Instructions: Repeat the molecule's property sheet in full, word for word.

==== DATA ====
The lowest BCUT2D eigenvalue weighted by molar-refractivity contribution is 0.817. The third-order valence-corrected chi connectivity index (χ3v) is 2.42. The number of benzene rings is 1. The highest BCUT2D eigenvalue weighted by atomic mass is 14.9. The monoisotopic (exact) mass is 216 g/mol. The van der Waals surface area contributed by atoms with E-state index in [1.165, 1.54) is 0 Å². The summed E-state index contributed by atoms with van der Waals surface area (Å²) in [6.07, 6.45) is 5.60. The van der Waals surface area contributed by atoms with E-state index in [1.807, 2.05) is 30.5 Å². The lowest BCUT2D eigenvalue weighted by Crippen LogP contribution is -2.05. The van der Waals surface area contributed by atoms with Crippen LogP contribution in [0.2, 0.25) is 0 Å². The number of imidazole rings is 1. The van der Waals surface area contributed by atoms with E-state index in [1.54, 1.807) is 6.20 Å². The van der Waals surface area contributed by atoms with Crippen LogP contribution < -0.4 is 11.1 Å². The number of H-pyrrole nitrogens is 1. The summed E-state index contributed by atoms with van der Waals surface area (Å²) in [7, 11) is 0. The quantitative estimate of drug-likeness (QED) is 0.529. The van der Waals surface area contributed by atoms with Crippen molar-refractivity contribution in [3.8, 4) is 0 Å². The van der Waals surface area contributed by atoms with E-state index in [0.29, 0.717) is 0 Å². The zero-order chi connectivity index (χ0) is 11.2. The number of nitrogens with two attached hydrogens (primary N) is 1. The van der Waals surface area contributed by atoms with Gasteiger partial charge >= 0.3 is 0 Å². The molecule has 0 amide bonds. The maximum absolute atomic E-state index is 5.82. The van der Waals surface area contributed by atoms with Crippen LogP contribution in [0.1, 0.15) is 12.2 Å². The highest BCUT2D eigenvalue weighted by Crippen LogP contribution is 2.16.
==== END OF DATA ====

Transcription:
The lowest BCUT2D eigenvalue weighted by molar-refractivity contribution is 0.817. The third-order valence-corrected chi connectivity index (χ3v) is 2.42. The number of benzene rings is 1. The highest BCUT2D eigenvalue weighted by atomic mass is 14.9. The monoisotopic (exact) mass is 216 g/mol. The van der Waals surface area contributed by atoms with E-state index in [1.165, 1.54) is 0 Å². The summed E-state index contributed by atoms with van der Waals surface area (Å²) in [6.07, 6.45) is 5.60. The van der Waals surface area contributed by atoms with E-state index in [1.807, 2.05) is 30.5 Å². The lowest BCUT2D eigenvalue weighted by Crippen LogP contribution is -2.05. The van der Waals surface area contributed by atoms with Crippen LogP contribution in [0.2, 0.25) is 0 Å². The number of imidazole rings is 1. The van der Waals surface area contributed by atoms with E-state index in [1.54, 1.807) is 6.20 Å². The van der Waals surface area contributed by atoms with Crippen LogP contribution < -0.4 is 11.1 Å². The number of H-pyrrole nitrogens is 1. The summed E-state index contributed by atoms with van der Waals surface area (Å²) in [7, 11) is 0. The quantitative estimate of drug-likeness (QED) is 0.529. The van der Waals surface area contributed by atoms with Crippen molar-refractivity contribution in [3.8, 4) is 0 Å². The van der Waals surface area contributed by atoms with E-state index in [0.29, 0.717) is 0 Å². The zero-order chi connectivity index (χ0) is 11.2. The number of nitrogens with two attached hydrogens (primary N) is 1. The van der Waals surface area contributed by atoms with Gasteiger partial charge >= 0.3 is 0 Å². The molecule has 0 amide bonds. The maximum absolute atomic E-state index is 5.82. The van der Waals surface area contributed by atoms with Crippen LogP contribution in [0.1, 0.15) is 12.2 Å². The highest BCUT2D eigenvalue weighted by Crippen LogP contribution is 2.16.